Marlene Holton.jpg

Marlene Holton

Marlene Holton always knew she’d enter the education field. 

“I was a peer tutor. It just came naturally to me,” she said.

Holton was selected as the Cumberland County Schools Supervisor of the Year, selected by her peers, and the Upper Cumberland CORE Region Supervisor of the Year.

Holton grew up in Cumberland County, attending North Cumberland Elementary until the fourth grade and then moving to South Cumberland Elementary and graduating from Cumberland County High School.

She attended Tennessee Technological University in Cookeville. She worked as a nanny for a special needs family while working on her degree.

“I felt like I had talents for patience and understanding for students with special needs,” she said. “I always knew special education would be part of my plan, but I didn’t know how that would work.”

She began her education career in Knox County teaching math in an inclusion classroom. Inclusion classrooms bring together students with and without learning differences to support student development.

She continued her education, earning a master’s degree in instructional leadership in 2010 and her education specialist degree in curriculum and instruction in 2011.

She later served as an assistant principal in the school system and focused on special education students within the system. 

“I had 400 students. I became engrossed in special education law and being an advocate for students and families,” Holton said. “That became my passion.”

Holton and her family began making their way back toward the Plateau, with Holton working in Roane County and then taking a special education teaching position at Stone Elementary four years ago.

Last summer, the special education supervisor position was advertised and Holton decided it was time in her career to apply.

“I didn’t think I would have this opportunity this soon,” Holton said. “But I’m thankful for it.”

As the department supervisor, Holton has worked to be in the schools as much as possible.

“I want to hear from the families and the teachers,” she said. “I’m a team player, so when there’s a need, I always want to be helpful.”

“I think people realize I love the kids,” she said. 

Holton likes to bring a new perspective to her role, looking at the reasons behind situations or difficulties and looking at both sides of situations.

“That’s my biggest strength, to be able to stay calm in heated situations and look at both sides of the matter,” she said.

The year has posed many challenges, she said.

“I want all children to have equal services and be able to be the best version of themselves,” Holton said. She wants the schools to provide options and advocate for students.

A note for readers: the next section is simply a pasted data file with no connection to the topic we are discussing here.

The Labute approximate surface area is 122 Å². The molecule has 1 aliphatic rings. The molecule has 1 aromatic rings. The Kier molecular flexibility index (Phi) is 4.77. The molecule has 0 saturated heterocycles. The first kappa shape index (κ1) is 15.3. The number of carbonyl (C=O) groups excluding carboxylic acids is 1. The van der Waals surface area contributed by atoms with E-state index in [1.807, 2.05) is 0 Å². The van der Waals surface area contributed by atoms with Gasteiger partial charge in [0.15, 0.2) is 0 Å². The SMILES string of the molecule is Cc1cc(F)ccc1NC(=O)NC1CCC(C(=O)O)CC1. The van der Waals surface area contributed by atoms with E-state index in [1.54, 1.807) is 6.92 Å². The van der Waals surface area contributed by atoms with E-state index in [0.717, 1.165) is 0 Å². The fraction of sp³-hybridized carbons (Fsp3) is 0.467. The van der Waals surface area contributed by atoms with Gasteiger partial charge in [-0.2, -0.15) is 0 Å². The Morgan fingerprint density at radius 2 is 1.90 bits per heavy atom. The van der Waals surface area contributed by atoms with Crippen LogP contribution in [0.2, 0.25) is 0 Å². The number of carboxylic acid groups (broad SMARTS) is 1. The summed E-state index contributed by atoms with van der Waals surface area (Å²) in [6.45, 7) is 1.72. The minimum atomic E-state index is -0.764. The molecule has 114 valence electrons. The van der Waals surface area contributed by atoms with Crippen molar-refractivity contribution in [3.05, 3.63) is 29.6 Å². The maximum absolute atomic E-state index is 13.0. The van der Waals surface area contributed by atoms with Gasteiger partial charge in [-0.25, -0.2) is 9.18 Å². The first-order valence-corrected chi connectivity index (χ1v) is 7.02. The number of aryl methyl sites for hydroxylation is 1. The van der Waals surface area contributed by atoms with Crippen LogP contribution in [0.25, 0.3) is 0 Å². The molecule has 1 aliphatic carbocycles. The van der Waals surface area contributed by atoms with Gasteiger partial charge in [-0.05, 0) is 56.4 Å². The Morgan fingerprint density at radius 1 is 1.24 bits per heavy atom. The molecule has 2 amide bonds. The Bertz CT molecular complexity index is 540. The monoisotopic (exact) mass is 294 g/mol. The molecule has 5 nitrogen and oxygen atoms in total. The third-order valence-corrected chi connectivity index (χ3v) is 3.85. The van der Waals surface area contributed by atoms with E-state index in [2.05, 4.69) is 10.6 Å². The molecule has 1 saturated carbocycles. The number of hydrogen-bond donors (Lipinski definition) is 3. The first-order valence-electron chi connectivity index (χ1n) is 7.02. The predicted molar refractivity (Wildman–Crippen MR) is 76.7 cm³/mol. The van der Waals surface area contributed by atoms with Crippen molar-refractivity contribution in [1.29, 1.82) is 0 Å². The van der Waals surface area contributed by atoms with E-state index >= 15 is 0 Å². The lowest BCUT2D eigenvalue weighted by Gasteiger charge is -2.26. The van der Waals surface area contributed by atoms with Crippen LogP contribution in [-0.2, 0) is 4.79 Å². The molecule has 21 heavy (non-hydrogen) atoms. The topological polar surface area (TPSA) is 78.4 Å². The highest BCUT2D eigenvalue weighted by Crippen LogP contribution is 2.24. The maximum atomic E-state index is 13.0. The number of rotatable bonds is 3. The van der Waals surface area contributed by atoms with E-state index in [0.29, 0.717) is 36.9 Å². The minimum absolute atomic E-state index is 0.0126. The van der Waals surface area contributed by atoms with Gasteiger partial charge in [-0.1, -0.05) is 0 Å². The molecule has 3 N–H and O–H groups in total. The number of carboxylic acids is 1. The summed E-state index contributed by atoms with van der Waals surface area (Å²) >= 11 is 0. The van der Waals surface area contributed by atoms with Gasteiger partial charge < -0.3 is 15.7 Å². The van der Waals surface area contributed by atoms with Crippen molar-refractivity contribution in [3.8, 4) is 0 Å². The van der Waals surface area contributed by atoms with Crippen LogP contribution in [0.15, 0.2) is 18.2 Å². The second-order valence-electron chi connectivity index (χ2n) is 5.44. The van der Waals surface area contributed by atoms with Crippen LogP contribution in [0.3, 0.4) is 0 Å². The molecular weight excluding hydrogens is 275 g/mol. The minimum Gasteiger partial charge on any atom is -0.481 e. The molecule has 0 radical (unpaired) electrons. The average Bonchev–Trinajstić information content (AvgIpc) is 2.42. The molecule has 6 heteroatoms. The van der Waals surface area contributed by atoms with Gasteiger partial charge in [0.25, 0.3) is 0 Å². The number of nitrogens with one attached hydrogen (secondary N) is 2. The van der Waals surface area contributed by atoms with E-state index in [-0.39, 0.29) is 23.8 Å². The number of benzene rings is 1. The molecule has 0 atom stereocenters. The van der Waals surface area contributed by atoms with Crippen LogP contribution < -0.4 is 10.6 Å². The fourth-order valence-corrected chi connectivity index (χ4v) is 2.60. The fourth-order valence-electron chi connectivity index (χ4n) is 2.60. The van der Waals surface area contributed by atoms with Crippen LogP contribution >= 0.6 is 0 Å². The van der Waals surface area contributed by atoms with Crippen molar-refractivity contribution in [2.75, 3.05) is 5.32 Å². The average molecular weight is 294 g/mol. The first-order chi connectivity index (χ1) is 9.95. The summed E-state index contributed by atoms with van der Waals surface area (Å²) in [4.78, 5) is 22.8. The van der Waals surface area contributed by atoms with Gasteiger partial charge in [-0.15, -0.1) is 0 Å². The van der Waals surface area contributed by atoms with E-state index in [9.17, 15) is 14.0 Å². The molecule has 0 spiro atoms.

She hopes to expand community advocacy and education next year and work closely with The Arc of Cumberland County, a nonprofit organization providing support and services for individuals with intellectual and developmental disabilities and their families.

“Something we’re lacking is support for the parents and families,” Holton said. “There’s so many hoops to jump through and finding the services. Everyone you talk to has a different perspective.”

At the core of Holton’s duties is advocating for the students and their specific needs.

“That’s why I’m here,” she said. “I love the children and want what’s best for them. I hope my work represents my love and advocacy for the kids.”

As part of her application for state recognition, Holton is working a whole child approach to student instructional differentiation. This concept considers the best methods to help a student learn and grow. She will be looking at best practices for implementing those methods.

“When you implement one of those out-of-the-box ideas and you see a student be successful — that’s the reason I’m here,” she said.

Throughout her career, Holton’s family has been a source of support. 

“I have a very large family. They are committed to helping me be successful,” she said. “They’re a huge support network for me, and I wouldn’t be here without them.”

She and husband, Josh, were happy to return to Cumberland County, their “forever home,” with daughter Madison, a student at Homestead Elementary. Josh has a flooring business in the community.

Heather Mullinix is editor of the Crossville Chronicle. She covers schools and education in Cumberland County. She may be reached at

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